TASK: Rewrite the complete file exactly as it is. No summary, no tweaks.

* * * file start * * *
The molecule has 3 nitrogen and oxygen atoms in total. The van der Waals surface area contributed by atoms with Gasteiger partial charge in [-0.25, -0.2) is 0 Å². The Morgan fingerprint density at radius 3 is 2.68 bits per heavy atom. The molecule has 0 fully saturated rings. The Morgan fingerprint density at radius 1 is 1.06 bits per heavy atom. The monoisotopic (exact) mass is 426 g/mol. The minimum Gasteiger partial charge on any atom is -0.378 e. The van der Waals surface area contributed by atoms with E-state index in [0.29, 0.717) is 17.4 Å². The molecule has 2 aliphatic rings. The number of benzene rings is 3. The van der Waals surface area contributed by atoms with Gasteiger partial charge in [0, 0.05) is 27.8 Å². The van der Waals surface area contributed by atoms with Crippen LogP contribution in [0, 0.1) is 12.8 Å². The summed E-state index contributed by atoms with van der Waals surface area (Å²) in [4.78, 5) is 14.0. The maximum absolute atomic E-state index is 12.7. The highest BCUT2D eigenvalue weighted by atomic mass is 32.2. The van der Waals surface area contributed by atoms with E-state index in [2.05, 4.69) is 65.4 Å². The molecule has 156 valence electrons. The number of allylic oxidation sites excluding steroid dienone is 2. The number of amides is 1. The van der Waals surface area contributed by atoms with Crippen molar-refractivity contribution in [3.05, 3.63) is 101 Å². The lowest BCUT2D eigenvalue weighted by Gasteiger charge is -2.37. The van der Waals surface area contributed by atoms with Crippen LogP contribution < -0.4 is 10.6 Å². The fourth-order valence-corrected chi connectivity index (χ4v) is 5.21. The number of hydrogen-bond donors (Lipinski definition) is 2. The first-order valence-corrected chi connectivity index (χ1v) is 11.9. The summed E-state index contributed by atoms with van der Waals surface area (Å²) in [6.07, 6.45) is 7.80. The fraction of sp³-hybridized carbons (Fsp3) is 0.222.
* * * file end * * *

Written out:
The molecule has 3 nitrogen and oxygen atoms in total. The van der Waals surface area contributed by atoms with Gasteiger partial charge in [-0.25, -0.2) is 0 Å². The Morgan fingerprint density at radius 3 is 2.68 bits per heavy atom. The molecule has 0 fully saturated rings. The Morgan fingerprint density at radius 1 is 1.06 bits per heavy atom. The monoisotopic (exact) mass is 426 g/mol. The minimum Gasteiger partial charge on any atom is -0.378 e. The van der Waals surface area contributed by atoms with E-state index in [0.29, 0.717) is 17.4 Å². The molecule has 2 aliphatic rings. The number of benzene rings is 3. The van der Waals surface area contributed by atoms with Gasteiger partial charge in [0, 0.05) is 27.8 Å². The van der Waals surface area contributed by atoms with Crippen LogP contribution in [0, 0.1) is 12.8 Å². The summed E-state index contributed by atoms with van der Waals surface area (Å²) in [4.78, 5) is 14.0. The maximum absolute atomic E-state index is 12.7. The highest BCUT2D eigenvalue weighted by atomic mass is 32.2. The van der Waals surface area contributed by atoms with E-state index in [2.05, 4.69) is 65.4 Å². The molecule has 156 valence electrons. The number of allylic oxidation sites excluding steroid dienone is 2. The number of amides is 1. The van der Waals surface area contributed by atoms with Crippen molar-refractivity contribution in [3.05, 3.63) is 101 Å². The lowest BCUT2D eigenvalue weighted by Gasteiger charge is -2.37. The van der Waals surface area contributed by atoms with Crippen LogP contribution < -0.4 is 10.6 Å². The fourth-order valence-corrected chi connectivity index (χ4v) is 5.21. The number of hydrogen-bond donors (Lipinski definition) is 2. The first-order valence-corrected chi connectivity index (χ1v) is 11.9. The summed E-state index contributed by atoms with van der Waals surface area (Å²) in [6.07, 6.45) is 7.80. The fraction of sp³-hybridized carbons (Fsp3) is 0.222.